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Ubaydullah Abdul-Malik

Malazan Book of the Fallen

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After finishing A Memory of Light there was giant Epic Fantasy shaped void in my soul. Desperately looking for another series to fill that void. I came across  Malazan Book of the Fallen. And so far it's done the trick! :laugh:  As well as anything not a Wheel Of Time squeal series could.

 

Though I am only half way through the second book out of Ten, it has not failed to keep enthralled. Writing style feels much more diffused than what I am accustom to. Though I have dealt with multiple MOVs before most in notably "Wildcards and Wheel Of Time" they carried a stronger feeling of interconnectedness than they do in Malazan. However this feeling of diffusion is not necessarily a bad thing, because the pay off is watching the chartecters and storyline begin to braid together.

 

 

In summation, read these books! Why? Because A prehistoric High-Ork Demigod is awakens from magic stasis after untold centuries. and soon their affter gets into a fight with giant Dragons; Which the High-Ork Demigod proccedes to win!

 

And there is a man who could only be envisioned as Drow Sephiroth!

 

tumblr_mq5224x0LY1spqxr2o1_500.jpg

 

Anomander Rake...THE SON OF DARKNESS!

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Elric of Melni...*cough cough* errr Anomander Rake. :wink:

 

All in all a very good series. It is a total messs, but a glorious mess at that.

 

 

Edited by Suttree

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Steven Erikson is an author whose ambition cannot be faulted, even if he did overreach. So many others are content to play it safe. That said, there are plenty of better authors out there.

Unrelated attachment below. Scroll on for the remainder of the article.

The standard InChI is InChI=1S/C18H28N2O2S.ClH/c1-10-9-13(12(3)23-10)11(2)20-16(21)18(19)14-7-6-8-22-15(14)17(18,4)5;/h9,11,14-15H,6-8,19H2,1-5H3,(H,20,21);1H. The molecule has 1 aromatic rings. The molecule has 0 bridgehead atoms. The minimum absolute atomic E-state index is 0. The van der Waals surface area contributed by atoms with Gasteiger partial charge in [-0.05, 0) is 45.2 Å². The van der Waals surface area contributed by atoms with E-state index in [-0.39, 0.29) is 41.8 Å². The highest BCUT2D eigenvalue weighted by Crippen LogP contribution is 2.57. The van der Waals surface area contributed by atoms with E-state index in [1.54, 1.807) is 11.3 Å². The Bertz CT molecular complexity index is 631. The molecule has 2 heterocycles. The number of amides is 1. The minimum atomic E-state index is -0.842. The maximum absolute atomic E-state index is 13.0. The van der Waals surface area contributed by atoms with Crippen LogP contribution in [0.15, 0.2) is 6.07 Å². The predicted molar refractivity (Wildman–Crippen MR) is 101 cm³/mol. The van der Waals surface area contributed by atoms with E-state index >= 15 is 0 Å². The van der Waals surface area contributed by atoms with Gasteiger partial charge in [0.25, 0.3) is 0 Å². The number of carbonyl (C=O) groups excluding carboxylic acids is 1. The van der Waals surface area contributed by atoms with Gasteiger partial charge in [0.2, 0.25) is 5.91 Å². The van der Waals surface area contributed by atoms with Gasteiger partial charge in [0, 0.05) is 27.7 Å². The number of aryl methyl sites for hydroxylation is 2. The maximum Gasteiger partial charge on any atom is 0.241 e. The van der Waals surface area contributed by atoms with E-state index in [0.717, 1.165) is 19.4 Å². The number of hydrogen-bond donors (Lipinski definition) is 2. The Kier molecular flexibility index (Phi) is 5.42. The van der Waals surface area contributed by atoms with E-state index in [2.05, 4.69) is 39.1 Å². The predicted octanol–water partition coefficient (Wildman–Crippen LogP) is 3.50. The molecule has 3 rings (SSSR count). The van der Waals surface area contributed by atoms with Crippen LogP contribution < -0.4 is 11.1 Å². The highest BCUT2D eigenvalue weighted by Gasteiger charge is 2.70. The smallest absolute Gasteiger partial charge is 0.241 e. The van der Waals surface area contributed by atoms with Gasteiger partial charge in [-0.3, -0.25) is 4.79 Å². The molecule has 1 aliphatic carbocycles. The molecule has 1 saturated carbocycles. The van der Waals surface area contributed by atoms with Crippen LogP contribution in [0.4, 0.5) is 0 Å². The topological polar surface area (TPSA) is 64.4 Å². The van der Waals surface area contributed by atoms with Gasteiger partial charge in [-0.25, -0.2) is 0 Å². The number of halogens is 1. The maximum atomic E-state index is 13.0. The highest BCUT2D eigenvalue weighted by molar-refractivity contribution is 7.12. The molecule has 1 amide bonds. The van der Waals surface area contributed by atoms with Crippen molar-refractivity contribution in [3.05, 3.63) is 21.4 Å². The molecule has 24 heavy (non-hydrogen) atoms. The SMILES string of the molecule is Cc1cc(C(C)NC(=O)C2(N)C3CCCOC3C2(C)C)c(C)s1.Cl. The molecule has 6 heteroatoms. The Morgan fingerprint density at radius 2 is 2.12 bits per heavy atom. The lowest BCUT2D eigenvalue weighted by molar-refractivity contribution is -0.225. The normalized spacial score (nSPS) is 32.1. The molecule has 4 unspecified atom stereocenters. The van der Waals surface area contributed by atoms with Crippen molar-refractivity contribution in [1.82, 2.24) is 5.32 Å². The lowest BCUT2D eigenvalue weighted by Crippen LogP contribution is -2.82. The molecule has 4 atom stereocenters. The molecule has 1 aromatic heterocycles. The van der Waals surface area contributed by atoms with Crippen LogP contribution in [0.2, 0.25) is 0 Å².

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Good series.  Many find it tough to stick with it due to the way it skips around but I found it very enjoyable.  Never really had a problem following.  Although I hated getting into one character or another only to have them disapear for a book or two.  Like WoT, there are a lot of characters and many of them are very similar. Unlike WoT, some of them die prior to the end, which is good.  There do seem to be a lot of overpowered beings but I think that is one of the main themes.  Powers converging and the chaos that creates.  It fits in the Mlazan story so it does'nt bother me.  Enjoy the books!

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Elric of Melni...*cough cough* errr Anomander Rake. :wink:

 

All in all a very good series. It is a total messs, but a glorious mess at that.

 

Perhaps it is a generational thing? When I saw  Anomander Rake a tall man with silvery white hair great magical and martial prowess bearing a sword nearly as long as he is tall.  Who is also the child of a dreaded feminine Eldritch being, the first parallel that occurred to me was Sephiroth. :wink:

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Elric of Melni...*cough cough* errr Anomander Rake. :wink:

 

All in all a very good series. It is a total messs, but a glorious mess at that.

 

Perhaps it is a generational thing? When I saw  Anomander Rake a tall man with silvery white hair great magical and martial prowess bearing a sword nearly as long as he is tall.  Who is also the child of a dreaded feminine Eldritch being, the first parallel that occurred to me was Sephiroth. :wink:

 

Sepiroth was perfect. Perhaps too perfect...

 

Alas, nothing speaks of a testosterone overload like a mahoosive sword :P

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I just finished book two DeadHouse Gates, and the series remains good. My recommendation that it be used to patch the Epic Fantasy shaped hole left by A Memory Of Light stands! :cool:

To arouse interest and discussion of the series.  I have a few things to mention; some of which are spoiler-ish.